RECENT INNOVATIONS IN EARTH SYSTEM science have added compelling arguments for the integration of environmental matters into security policy. Concerns about scarcity in the global South and conflicts over resources are now being overtaken by worries about global climate change and the vulnerabilities of populations to ecological disruptions. The sheer scale of human activity has lead to the designation of the contemporary era as a new geological period-the "Anthropocene"-in which ecological disruptions and vulnerabilities are caused increasingly by human actions. Thus, security planning needs to emphasize the importance of reducing the total throughput of materials and energy in the biosphere to limit disruptions while simultaneously building resilience and habits of international cooperation into human societies to better cope when disaster strikes.
Initial debates about global environmental problems in the 1970s focused on population growth, endangered species, toxic chemical pollution, and various resource shortages. As the cold war drew to an end, many of these themes reemerged in international politics as they related to environmental security, water wars, and the potential for scarcity-induced conflict. As climate change now focuses attention on matters of environment, security is once again linked to the discussion, but the earlier environmental focus on toxic pollution, preservation of non-human species, and resource shortages is now being supplemented by a larger understanding of humanity as endangered by its changing ecological context. Recent developments in earth system science provide compelling reasons to update the earlier discussion and reconsider how we now think about global security.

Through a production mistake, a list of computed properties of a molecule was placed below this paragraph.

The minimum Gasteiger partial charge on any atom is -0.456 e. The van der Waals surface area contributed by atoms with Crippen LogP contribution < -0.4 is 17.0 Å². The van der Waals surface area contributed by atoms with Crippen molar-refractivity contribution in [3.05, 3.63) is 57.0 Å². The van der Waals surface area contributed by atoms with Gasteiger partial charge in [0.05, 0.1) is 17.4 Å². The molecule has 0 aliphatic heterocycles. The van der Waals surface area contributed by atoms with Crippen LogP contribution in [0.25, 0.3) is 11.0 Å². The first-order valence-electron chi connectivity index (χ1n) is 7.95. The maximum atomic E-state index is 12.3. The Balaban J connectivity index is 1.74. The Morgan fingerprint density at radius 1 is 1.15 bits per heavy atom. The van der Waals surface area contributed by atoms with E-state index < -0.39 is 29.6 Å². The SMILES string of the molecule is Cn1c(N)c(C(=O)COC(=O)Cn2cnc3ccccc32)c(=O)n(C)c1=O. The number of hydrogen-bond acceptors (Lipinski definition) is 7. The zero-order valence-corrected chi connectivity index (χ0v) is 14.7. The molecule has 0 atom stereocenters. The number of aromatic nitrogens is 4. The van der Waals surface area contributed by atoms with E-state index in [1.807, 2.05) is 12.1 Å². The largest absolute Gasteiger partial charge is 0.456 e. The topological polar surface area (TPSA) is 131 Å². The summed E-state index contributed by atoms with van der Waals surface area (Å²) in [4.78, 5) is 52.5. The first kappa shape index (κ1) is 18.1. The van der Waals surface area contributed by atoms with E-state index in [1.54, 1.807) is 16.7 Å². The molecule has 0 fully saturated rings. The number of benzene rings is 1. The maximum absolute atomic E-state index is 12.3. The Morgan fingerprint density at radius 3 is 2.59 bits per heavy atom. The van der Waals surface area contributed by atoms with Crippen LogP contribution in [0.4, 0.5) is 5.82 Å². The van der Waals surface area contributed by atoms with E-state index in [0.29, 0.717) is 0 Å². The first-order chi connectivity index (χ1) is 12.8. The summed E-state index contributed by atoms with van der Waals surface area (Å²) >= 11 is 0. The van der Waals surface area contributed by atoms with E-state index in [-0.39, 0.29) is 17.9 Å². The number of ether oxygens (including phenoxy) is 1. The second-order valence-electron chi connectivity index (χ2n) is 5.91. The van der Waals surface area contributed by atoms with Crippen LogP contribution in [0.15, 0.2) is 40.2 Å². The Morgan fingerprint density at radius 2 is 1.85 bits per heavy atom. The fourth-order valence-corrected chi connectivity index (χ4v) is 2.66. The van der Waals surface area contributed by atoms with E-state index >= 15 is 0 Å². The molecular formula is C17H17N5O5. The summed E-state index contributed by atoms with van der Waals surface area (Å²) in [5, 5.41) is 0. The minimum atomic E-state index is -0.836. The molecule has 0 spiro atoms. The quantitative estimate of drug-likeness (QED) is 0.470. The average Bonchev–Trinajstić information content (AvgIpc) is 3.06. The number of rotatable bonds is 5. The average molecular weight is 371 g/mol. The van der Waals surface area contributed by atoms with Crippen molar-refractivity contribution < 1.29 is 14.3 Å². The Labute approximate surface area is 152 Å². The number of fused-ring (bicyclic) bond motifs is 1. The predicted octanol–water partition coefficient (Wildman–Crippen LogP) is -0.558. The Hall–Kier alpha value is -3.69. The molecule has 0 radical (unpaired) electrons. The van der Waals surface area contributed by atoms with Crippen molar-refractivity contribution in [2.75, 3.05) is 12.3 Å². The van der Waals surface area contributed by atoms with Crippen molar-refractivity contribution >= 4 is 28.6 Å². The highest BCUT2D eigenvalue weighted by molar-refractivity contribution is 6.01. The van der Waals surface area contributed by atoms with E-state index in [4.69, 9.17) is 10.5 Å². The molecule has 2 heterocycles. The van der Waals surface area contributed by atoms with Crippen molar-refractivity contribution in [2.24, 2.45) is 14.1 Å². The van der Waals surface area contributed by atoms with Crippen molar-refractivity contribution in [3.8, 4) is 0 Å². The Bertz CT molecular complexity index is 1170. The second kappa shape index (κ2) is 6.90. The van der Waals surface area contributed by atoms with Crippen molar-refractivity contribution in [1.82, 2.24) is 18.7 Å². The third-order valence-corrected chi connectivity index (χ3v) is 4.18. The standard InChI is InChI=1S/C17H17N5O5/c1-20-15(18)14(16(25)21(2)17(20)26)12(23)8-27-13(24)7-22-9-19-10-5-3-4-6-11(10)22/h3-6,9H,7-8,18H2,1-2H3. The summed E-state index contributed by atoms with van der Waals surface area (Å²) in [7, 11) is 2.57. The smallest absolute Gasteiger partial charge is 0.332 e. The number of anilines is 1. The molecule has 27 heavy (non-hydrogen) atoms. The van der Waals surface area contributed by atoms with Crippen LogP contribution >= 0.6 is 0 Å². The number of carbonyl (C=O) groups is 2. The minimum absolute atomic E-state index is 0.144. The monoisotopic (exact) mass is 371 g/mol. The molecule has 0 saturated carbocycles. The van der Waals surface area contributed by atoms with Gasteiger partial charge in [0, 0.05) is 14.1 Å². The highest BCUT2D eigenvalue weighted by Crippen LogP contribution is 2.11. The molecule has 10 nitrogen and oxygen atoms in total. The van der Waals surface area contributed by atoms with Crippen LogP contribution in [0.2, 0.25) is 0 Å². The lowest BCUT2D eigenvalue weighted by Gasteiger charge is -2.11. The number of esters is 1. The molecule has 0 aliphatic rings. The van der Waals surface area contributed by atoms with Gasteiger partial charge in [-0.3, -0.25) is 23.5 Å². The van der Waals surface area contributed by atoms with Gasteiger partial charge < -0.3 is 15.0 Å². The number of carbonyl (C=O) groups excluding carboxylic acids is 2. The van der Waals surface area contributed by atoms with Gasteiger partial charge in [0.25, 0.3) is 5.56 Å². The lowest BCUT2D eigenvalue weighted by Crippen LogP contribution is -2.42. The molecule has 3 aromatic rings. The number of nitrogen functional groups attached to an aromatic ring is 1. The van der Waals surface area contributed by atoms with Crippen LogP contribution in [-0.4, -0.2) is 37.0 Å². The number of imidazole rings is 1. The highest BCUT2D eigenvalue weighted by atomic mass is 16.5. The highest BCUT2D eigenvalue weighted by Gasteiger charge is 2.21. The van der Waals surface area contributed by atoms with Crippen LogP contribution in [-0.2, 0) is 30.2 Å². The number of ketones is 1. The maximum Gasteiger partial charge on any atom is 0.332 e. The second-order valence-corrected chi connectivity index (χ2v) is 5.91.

Unlike early environmental security research, which was concerned that scarcities in the global South might cause wars between the North and South, subsequent work has made clear that such a situation is not very likely.1 More plausible dangers lie in potential civil wars in the South over the control of the rent streams from relatively abundant resources rather than from environmental scarcity, and from the depredations of political elites rather than from the poverty of marginal peoples.2 As the prospect of "peak oil" looms once again, these matters of resources and conflict are being discussed in geopolitical terms.3 Most recendy, and especially in the aftermath of the severe hurricane season of 2005, new questions are being asked about human vulnerabilities as a result of climate change.
Growing concern over human vulnerability corresponds to the shift in the earth sciences over the last decade. Science has enabled us to recognize that we live in a single, interconnected biosphere, one that humanity is changing as it becomes an urban species increasingly powered by fossil fuels. Earlier environmental concerns regarding the dangers of industrial pollution, the need for resource and wildlife conservation, and even Malthusian concerns about population are being overtaken by a global perspective that emphasizes the ecological connections among phenomena and between humanity and its environment.
The sheer scale of human activity is changing the biosphere in quite dramatic ways. The much-quoted line from Genesis about humanity having dominion over nature can now simply be read as a statement of fact.4 The world is effectively no longer "wild." But, in "conquering nature," we have fundamentally changed it through urban industry, such that the categorical distinctions between humanity and nature are no longer very useful in discussing either the future or how we might arrange social and political matters.5 The artificial habitat we are collectively constructing-often inadvertently-is now the appropriate context for environmental security discussions.
This scientific update should be incorporated into security thinking. Such an approach starts with a summary of the Andiropocene era and then reflects on the intellectual limitations of contemporary security concepts in application to new earth-systems thinking. …